When a tragic fire swept through the Smith Street Jail last June, the opportunity arose to rethink how the building, owned by the Norwalk Historical Society, might be better preserved and used for the city's benefit.
Since last year, Peter Bondi (vice-chairman of the Norwalk Historical Commission), David Westmoreland (president of the Norwalk Historical Society) and Alan Lo (building management for the City of Norwalk) have been working on a project to do just that. The group's plan is to have the building transformed for use by the historical society to showcase exhibits and expand its research space and storage.
"Right now we are interviewing historical architects because we are working on a plan to restore the jail to its historic standards," Bondi said.
The process has taken a long time. Since the fire the City of Norwalk submitted an insurance claim which is still being processed. The extra time has enabled the commission, historical society and the city government to move forward with new plans to change the use of the building from part-time residential to a complete restoration using all three floors.
The Smith Street Jail has been used for apartments since at least the early 1990s, and the original work to rehabilitate it was done in the 1970s, when Bill Ireland, now the city's chief building inspector, was the original contractor.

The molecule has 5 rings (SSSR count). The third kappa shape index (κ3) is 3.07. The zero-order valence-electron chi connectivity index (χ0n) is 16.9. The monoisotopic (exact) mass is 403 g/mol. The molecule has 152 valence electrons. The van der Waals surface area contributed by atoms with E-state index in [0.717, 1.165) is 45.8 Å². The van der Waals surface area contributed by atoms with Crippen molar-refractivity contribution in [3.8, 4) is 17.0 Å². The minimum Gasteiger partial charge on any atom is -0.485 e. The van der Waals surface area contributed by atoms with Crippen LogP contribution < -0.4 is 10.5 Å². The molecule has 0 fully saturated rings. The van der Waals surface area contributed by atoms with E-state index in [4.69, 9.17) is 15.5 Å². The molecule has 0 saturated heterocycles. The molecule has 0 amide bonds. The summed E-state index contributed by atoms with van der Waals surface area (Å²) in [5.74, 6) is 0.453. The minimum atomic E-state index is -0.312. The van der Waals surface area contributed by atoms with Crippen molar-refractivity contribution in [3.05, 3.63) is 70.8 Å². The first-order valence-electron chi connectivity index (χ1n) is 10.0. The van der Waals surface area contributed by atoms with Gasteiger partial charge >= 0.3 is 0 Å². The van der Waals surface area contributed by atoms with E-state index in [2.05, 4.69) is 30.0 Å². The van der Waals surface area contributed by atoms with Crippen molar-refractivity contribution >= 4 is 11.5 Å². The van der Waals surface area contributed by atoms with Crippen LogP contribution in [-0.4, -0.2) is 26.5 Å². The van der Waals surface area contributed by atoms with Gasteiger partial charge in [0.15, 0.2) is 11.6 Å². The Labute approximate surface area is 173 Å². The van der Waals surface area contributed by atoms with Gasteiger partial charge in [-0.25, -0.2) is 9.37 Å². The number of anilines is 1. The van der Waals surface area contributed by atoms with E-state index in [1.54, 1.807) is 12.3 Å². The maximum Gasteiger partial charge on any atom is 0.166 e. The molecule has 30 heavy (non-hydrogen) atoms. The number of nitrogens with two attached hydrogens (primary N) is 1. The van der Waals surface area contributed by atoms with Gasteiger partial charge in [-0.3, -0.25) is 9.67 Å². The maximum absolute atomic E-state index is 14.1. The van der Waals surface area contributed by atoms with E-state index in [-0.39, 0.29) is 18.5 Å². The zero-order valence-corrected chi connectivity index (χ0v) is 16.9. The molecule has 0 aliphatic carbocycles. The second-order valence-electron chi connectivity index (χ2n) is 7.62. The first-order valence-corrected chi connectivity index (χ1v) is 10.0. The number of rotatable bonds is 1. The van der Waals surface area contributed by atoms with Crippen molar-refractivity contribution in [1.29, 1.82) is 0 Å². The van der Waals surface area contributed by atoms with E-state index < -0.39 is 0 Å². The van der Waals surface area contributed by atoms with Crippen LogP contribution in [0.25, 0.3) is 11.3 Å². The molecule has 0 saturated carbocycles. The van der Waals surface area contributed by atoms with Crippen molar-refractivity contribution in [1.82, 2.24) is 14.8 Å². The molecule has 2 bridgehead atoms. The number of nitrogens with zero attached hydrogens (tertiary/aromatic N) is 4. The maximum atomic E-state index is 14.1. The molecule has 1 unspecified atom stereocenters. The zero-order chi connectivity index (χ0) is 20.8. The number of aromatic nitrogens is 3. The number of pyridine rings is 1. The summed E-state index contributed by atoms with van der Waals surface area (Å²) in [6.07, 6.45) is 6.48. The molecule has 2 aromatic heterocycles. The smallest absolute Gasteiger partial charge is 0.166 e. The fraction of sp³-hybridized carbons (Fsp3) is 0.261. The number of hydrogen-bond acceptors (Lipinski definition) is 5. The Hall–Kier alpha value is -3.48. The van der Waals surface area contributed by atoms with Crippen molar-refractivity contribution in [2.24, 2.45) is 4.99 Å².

The historical society is also in the midst of reimagining Mill Hill Historic Park, long known for its collection of buildings representational of colonial Norwalk. (The Smith Street Jail, built in the mid-19th century, is from an era well past that.) The plans focus on linking the summit of Mill Hill to the waterfront with a pathway and reclaiming the old cobblestone parking spaces at the foot of the hill.
The plans are not without controversy. M.F. Discala's Head of the Harbor project, promoted by the Norwalk Redevelopment Agency hopes to build townhouses on the same area that the historical society plans to use for the project. A compromise could be worked out with the townhouses being built farther away from the historic view of the Mill Hill summit—a view that has been depicted countless times in classic engravings.